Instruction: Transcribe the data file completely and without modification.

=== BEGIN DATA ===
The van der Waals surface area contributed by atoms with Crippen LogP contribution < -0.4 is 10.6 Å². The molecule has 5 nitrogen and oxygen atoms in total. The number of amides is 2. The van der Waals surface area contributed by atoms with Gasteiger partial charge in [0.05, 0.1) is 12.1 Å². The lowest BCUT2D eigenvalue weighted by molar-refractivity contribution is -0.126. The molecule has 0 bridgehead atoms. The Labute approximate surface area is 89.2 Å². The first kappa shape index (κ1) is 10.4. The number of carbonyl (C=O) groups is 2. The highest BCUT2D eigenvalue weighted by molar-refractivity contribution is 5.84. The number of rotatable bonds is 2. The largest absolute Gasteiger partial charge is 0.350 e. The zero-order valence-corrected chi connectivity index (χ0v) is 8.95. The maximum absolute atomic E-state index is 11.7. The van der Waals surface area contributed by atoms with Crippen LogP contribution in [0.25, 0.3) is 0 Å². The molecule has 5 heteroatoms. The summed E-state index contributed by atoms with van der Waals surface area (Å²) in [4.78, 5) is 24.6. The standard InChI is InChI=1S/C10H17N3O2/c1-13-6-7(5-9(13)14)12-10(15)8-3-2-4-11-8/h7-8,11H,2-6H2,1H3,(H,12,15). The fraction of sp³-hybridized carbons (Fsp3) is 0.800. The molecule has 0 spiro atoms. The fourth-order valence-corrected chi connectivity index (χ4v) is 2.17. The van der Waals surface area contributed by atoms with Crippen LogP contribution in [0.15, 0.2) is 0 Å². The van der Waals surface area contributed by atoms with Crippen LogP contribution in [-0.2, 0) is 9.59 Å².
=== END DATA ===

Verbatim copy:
The van der Waals surface area contributed by atoms with Crippen LogP contribution < -0.4 is 10.6 Å². The molecule has 5 nitrogen and oxygen atoms in total. The number of amides is 2. The van der Waals surface area contributed by atoms with Gasteiger partial charge in [0.05, 0.1) is 12.1 Å². The lowest BCUT2D eigenvalue weighted by molar-refractivity contribution is -0.126. The molecule has 0 bridgehead atoms. The Labute approximate surface area is 89.2 Å². The first kappa shape index (κ1) is 10.4. The number of carbonyl (C=O) groups is 2. The highest BCUT2D eigenvalue weighted by molar-refractivity contribution is 5.84. The number of rotatable bonds is 2. The largest absolute Gasteiger partial charge is 0.350 e. The zero-order valence-corrected chi connectivity index (χ0v) is 8.95. The maximum absolute atomic E-state index is 11.7. The van der Waals surface area contributed by atoms with Crippen LogP contribution in [0.25, 0.3) is 0 Å². The molecule has 5 heteroatoms. The summed E-state index contributed by atoms with van der Waals surface area (Å²) in [4.78, 5) is 24.6. The standard InChI is InChI=1S/C10H17N3O2/c1-13-6-7(5-9(13)14)12-10(15)8-3-2-4-11-8/h7-8,11H,2-6H2,1H3,(H,12,15). The fraction of sp³-hybridized carbons (Fsp3) is 0.800. The molecule has 0 spiro atoms. The fourth-order valence-corrected chi connectivity index (χ4v) is 2.17. The van der Waals surface area contributed by atoms with Crippen LogP contribution in [0.15, 0.2) is 0 Å². The van der Waals surface area contributed by atoms with Crippen LogP contribution in [-0.2, 0) is 9.59 Å².